Act Five, Scene One' Lady Macbeth, asleep, jumps from topic to topic' as we all do mentally, a member remarked, especially when perturbed. We discussed her strange rhyme, "The Thane of Fife had a wife. Where is she now?" We noted the resonance of such clipped, monosyllabic language, common at moments of great emotional intensity in this play. ("She should have died hereafter." "I have supped full of horrors." "He has no children." "The time is free." "Wake Duncan with thy knocking! I would thou couldst.") A member claimed that here the "fiendlike queen" of early scenes shows her dual nature, lingering tenderly over the memory of the murdered wife of Macduff. Others find little tenderness in the Lady at any time. Fear, perhaps, a member suggested: "Where is she now?" may suggest "Am I next?"The Vice Dean recalled the Lady's desire earlier to lose her feminine impulses to nurture and heal and feel remorse at wrongdoing. What is left now?

Macbeth, the Vice Dean declared, is now wholly a callous killer, constantly abusing his subjects rather than protecting them as Duncan did, with almost none of the pangs of conscience he felt so powerfully in earlier scenes. But his enemy Menteith memorably claims that the monster is in inner agony: "Who then shall blame/ His pestered senses to recoil and start,/ When all that is within him does condemn/ Itself for being there?"(5.2)

5.3'Macbeth urgently asks the doctor to "minister to a mind diseased" so as to restore his wife to him. But of course, he knows that there is no cure to "pluck from the memory a rooted sorrow." This great speech applies as much to the husband as to his wife. Do we have another text that renews sympathy for Macbeth? Or is he too secure in the witches' promises to win such sympathy? A member spoke of the "Sophoclean confidence" of the tragic hero whose hubris makes him cocksure that the fates are his friends. Macbeth is eager to fight his enemies; a member Bushily paraphrased, "Bring it on!" Do we admire his spirit or sneer at his machismo? Is Macbeth evil, members asked, or is that diagnosis too simple or absolute?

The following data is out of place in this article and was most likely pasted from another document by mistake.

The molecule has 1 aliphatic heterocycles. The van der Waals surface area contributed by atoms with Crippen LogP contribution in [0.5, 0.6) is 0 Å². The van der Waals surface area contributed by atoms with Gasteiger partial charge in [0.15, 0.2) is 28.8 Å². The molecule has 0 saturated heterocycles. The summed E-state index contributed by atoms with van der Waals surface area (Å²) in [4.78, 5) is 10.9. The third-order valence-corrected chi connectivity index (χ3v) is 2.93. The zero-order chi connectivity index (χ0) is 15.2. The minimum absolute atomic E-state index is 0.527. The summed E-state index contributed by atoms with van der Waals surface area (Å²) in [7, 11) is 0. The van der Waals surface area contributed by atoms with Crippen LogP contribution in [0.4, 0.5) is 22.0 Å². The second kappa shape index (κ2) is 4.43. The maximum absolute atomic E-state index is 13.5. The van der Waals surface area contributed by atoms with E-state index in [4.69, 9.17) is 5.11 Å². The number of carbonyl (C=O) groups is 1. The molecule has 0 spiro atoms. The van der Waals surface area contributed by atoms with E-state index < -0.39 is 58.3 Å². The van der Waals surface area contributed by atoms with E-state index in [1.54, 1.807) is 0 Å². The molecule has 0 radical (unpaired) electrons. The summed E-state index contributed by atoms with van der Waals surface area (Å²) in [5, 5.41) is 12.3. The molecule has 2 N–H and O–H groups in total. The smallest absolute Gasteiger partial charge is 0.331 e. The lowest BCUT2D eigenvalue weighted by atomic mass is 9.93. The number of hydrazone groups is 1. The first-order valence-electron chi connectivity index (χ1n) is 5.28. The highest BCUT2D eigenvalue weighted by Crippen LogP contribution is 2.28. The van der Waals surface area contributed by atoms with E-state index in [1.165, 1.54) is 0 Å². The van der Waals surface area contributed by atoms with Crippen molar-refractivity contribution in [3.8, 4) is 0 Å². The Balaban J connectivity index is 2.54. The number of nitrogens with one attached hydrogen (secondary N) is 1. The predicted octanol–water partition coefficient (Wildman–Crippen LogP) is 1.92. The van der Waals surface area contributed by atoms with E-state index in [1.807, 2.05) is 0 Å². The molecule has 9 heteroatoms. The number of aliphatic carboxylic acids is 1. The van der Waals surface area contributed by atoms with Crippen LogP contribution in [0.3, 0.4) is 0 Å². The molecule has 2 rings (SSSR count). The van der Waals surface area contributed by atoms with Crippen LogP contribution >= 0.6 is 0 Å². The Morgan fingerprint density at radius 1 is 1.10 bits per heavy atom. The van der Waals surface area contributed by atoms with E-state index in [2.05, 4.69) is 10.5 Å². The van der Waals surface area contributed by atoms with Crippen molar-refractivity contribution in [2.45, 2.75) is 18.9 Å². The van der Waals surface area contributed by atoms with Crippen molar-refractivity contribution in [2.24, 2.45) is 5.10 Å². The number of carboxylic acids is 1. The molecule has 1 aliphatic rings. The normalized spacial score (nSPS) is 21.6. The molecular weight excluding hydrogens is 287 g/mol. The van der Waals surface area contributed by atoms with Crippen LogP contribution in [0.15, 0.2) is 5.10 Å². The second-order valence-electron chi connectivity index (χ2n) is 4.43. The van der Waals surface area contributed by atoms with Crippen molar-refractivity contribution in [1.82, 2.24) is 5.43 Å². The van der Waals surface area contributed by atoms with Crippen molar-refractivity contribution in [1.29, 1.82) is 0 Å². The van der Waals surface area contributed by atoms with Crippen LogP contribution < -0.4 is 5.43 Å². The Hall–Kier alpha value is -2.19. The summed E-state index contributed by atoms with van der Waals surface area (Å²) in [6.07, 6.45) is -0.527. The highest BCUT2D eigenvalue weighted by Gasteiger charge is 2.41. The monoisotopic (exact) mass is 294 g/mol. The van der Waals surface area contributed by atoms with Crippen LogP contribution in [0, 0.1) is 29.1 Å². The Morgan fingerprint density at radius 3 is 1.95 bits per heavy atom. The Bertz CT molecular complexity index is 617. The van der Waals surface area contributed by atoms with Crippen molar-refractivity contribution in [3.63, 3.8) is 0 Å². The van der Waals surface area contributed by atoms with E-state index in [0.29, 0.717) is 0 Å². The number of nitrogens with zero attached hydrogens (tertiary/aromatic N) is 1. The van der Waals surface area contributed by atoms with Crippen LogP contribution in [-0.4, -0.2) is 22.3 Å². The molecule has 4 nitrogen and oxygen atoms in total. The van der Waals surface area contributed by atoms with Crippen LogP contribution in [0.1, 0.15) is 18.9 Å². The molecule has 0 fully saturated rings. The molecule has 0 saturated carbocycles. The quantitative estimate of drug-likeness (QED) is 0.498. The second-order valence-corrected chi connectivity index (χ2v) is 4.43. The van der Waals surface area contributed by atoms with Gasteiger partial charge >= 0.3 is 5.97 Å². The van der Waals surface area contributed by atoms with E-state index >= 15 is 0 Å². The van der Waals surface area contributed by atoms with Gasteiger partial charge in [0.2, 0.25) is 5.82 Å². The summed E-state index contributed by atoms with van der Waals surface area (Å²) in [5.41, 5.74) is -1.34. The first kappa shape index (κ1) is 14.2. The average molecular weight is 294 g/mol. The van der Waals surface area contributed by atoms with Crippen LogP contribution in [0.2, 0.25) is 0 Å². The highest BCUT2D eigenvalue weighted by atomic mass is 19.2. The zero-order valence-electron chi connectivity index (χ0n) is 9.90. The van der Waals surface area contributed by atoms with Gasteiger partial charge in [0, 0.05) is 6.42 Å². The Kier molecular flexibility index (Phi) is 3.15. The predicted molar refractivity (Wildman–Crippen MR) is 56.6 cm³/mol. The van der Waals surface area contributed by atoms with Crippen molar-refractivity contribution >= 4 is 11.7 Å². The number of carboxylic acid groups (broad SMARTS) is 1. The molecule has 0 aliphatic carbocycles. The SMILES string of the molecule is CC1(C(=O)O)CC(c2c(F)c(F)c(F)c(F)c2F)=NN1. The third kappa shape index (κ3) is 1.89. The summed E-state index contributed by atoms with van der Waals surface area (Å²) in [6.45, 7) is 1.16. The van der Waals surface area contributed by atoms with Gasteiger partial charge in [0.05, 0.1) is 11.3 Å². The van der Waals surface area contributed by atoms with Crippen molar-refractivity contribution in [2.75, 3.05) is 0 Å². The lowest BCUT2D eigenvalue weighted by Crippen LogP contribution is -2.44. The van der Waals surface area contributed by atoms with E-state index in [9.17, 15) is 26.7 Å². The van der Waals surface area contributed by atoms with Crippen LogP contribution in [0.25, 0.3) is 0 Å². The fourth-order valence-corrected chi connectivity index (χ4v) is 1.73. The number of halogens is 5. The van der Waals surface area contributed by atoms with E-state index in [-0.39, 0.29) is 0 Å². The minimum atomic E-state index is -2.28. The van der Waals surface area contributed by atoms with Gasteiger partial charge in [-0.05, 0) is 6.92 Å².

5.5'Macbeth cannot respond to his wife's death; after hard work to kill conscience, he has few feelings left of any kind. He remembers when he would have reacted with proper anguish to this terrible news. Now all life seems meaningless to him: a feeling not uncommon to the grief-stricken, but here linked to the moral desert that Macbeth has created as his inner landscape. Your scribe notices the collapse of the stricken man's language, as distorted and dead as his feelings: "Direness'cannot once start me." No rhythm, no metaphor, no anguish, no vision.

Members debated our responses at play's end. Oedipus, full of pride, kills, suffers, punishes himself, gains moral vision. Does Macbeth gain moral insight? He dies in action, imitating the great warrior who won fame defending his country, but he loses. Did he at least understand before he died what he had done to himself? A member saw a paradox in his own response: he "likes and respects a man who is hateful."

Members ended the reading exclaiming to each other about how lively and stimulating a discussion we had just finished of this astonishing play. Long live the Bard!

WE WILL MEET NEXT ON DECEMBER 10, THREE WEEKS HENCE, AND COMMENCE OUR READING OF TIMON OF ATHENS. We congratulate the Librarian for having laid in a bountiful supply of copies of the play for members in need!

Respectfully submitted Robert G. Peck Secretary

Originally published: Thursday, March 06, 2008; most-recently modified: Wednesday, June 05, 2019